Working with Hive Tables in Zeppelin Notebook and HDInsight Spark Cluster

Zeppelin notebooks are a web based editor for data developers, analysts and scientists to develop their code (scala, python, sql, ..) in an interactive fashion and also visualize the data.

I will demonstrate simply notebook functionality, query data in hive tables, aggregate the data and save to a new hive table. For more details, read https://hortonworks.com/apache/zeppelin/.

My HDInsight Spark 2.0 cluster is configured for Azure Data Lake Store as the primary data storage. The Zeppelin notebook has to be installed by going to the Add Service Wizard. http://docs.hortonworks.com/HDPDocuments/HDP2/HDP-2.5.3/bk_zeppelin-component-guide/content/ch_installation.html

To start off, create a new note.

One empty paragraph where you can write a code and has its results section to display error message and outputs. A note can have many paragraphs and share the same context. For more details read https://zeppelin.apache.org/docs/0.6.1/quickstart/explorezeppelinui.html#note-layout
Working with Hive Tables in Zeppelin Notebook and HDInsight Spark Cluster-1

Show tables in the usdata database. Hit shift+enter to run the paragraph or hit the play button on the top right.
Working with Hive Tables in Zeppelin Notebook and HDInsight Spark Cluster-2

I create another paragraph with code to query a hive table, display the first 2 rows and the number of records.
Working with Hive Tables in Zeppelin Notebook and HDInsight Spark Cluster-3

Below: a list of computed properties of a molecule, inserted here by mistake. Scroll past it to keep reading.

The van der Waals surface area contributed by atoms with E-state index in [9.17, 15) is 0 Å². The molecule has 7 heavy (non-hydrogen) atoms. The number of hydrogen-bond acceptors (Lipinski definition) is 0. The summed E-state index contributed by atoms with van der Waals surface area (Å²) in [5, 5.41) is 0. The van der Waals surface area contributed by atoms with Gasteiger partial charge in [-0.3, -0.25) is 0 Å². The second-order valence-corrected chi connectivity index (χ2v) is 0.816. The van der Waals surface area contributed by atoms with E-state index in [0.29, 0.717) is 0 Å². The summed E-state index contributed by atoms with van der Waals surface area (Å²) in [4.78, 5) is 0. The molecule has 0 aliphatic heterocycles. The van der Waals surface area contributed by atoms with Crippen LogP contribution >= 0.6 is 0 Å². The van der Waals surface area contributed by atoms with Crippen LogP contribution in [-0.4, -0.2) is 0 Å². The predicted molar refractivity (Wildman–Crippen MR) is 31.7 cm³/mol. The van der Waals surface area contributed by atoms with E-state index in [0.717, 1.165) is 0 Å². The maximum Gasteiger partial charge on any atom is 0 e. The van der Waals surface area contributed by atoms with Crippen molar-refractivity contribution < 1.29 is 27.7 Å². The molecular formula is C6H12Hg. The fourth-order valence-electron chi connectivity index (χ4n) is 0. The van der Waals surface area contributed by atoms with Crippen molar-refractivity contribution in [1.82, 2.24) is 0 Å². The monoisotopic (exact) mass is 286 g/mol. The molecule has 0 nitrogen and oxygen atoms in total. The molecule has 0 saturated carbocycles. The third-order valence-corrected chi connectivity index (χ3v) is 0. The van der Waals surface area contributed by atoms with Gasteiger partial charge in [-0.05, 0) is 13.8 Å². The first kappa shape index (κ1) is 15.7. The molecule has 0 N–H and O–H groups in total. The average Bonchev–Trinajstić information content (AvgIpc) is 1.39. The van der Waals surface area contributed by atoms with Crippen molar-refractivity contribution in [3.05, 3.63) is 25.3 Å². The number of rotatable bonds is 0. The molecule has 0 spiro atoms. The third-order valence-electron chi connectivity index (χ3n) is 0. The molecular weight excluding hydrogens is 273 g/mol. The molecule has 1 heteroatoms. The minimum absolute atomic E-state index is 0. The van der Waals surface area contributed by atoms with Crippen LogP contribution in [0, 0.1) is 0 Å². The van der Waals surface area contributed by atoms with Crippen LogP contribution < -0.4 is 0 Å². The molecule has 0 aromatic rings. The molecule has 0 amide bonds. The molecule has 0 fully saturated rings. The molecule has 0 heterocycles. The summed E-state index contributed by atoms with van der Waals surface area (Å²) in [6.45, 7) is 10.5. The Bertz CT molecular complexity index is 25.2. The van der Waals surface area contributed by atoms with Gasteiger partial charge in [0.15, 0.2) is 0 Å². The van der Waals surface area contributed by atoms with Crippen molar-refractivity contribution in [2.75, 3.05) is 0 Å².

%livy.spark declares the interpreter. The programming language is Scala.

crimesDF is a data frame object which contains the data in named columns according to the schema defined in the hive table it is being queried from. For details read http://spark.apache.org/docs/latest/sql-programming-guide.html#datasets-and-dataframes

The number of records counted is 6,312,976. The execution took about 21 seconds of which I consider quite fast.

In this paragraph,

  • a query upon the crimesDF data frame created in the previous paragraph. crimebytypeDF will contain an aggregation of the number of crimes by its primary type and year.
  • This result will be saved into a new hive table using saveAsTable function.
  • Show the first two rows for testing
  • Convert data frame to RDD for future scenarios to apply sophisticated transformations. RDD loses the named column support in data frames.
  • Print the first 5 rows in the RDD for testing.

Working with Hive Tables in Zeppelin Notebook and HDInsight Spark Cluster-4

This execution took 1 minute and 52 seconds which is again very fast.
The full code:

%livy.spark
spark.sql("Use usdata")
spark.sql("Show tables").show()	

val crimesDF = spark.sql("SELECT * FROM crimes")
crimesDF.show(2, false)
crimesDF.count()

val crimebytypeDF = crimesDF.select($"id", $"year", $"primarytype").where($"year" < 2017).groupBy($"primarytype", $"year").
    agg(countDistinct($"id") as "Count")

// save data frame of results into an existing or non-existing hive table.
crimebytypeDF.write.mode("overwrite").saveAsTable("crimebytype_zep")

// display first 2 rows
crimebytype.show(2, false) 

// convert data frame to RDD and print 5 first rows. RDD allows for more control on the data for transformations.
val crimebytypeRDD = crimebytypeDF.rdd
crimebytypeRDD.take(5).foreach(println)

I have shown a brief and basic example of using the Zeppelin notebook and to manage data in hive tables for ad hoc data analysis scenarios. I like the fact that queries and operations are much faster than in Hive View in Ambari and in Visual Studio with Azure Data Lake Tools plugin. I like the notebook ‘paragraph’ concept as I can run small chunks of code rather than through separate files or by commenting and uncommenting lines of code. I would start off writing the core logic of my big data applications in notebooks and bring them into IntelliJ or visual studio where it would be more suitable for larger scale application development.


 

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